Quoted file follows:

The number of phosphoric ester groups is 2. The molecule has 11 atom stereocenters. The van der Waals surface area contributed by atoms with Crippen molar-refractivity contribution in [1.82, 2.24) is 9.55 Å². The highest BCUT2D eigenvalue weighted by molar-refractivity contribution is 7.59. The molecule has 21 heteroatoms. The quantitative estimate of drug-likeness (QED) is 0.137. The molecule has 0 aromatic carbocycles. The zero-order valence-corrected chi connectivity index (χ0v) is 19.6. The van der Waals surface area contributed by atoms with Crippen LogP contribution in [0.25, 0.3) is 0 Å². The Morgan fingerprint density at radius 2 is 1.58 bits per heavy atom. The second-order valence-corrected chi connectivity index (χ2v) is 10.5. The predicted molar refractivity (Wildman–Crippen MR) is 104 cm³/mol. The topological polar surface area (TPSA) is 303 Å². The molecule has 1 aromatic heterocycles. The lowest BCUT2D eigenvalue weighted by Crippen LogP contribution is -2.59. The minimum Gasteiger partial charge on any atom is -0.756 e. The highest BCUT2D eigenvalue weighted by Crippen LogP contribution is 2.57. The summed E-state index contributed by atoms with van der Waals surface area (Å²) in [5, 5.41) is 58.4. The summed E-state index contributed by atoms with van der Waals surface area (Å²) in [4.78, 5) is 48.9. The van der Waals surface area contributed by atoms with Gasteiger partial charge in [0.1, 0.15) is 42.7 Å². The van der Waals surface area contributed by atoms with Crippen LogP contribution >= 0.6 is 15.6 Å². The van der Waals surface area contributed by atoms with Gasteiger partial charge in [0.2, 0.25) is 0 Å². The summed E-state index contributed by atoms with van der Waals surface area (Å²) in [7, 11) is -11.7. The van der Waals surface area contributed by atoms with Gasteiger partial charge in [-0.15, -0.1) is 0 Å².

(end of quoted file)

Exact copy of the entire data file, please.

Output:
The number of phosphoric ester groups is 2. The molecule has 11 atom stereocenters. The van der Waals surface area contributed by atoms with Crippen molar-refractivity contribution in [1.82, 2.24) is 9.55 Å². The highest BCUT2D eigenvalue weighted by molar-refractivity contribution is 7.59. The molecule has 21 heteroatoms. The quantitative estimate of drug-likeness (QED) is 0.137. The molecule has 0 aromatic carbocycles. The zero-order valence-corrected chi connectivity index (χ0v) is 19.6. The van der Waals surface area contributed by atoms with Crippen LogP contribution in [0.25, 0.3) is 0 Å². The Morgan fingerprint density at radius 2 is 1.58 bits per heavy atom. The second-order valence-corrected chi connectivity index (χ2v) is 10.5. The predicted molar refractivity (Wildman–Crippen MR) is 104 cm³/mol. The topological polar surface area (TPSA) is 303 Å². The molecule has 1 aromatic heterocycles. The lowest BCUT2D eigenvalue weighted by Crippen LogP contribution is -2.59. The minimum Gasteiger partial charge on any atom is -0.756 e. The highest BCUT2D eigenvalue weighted by Crippen LogP contribution is 2.57. The summed E-state index contributed by atoms with van der Waals surface area (Å²) in [5, 5.41) is 58.4. The summed E-state index contributed by atoms with van der Waals surface area (Å²) in [4.78, 5) is 48.9. The van der Waals surface area contributed by atoms with Gasteiger partial charge in [0.1, 0.15) is 42.7 Å². The van der Waals surface area contributed by atoms with Crippen LogP contribution >= 0.6 is 15.6 Å². The van der Waals surface area contributed by atoms with Gasteiger partial charge in [0.2, 0.25) is 0 Å². The summed E-state index contributed by atoms with van der Waals surface area (Å²) in [7, 11) is -11.7. The van der Waals surface area contributed by atoms with Gasteiger partial charge in [-0.15, -0.1) is 0 Å².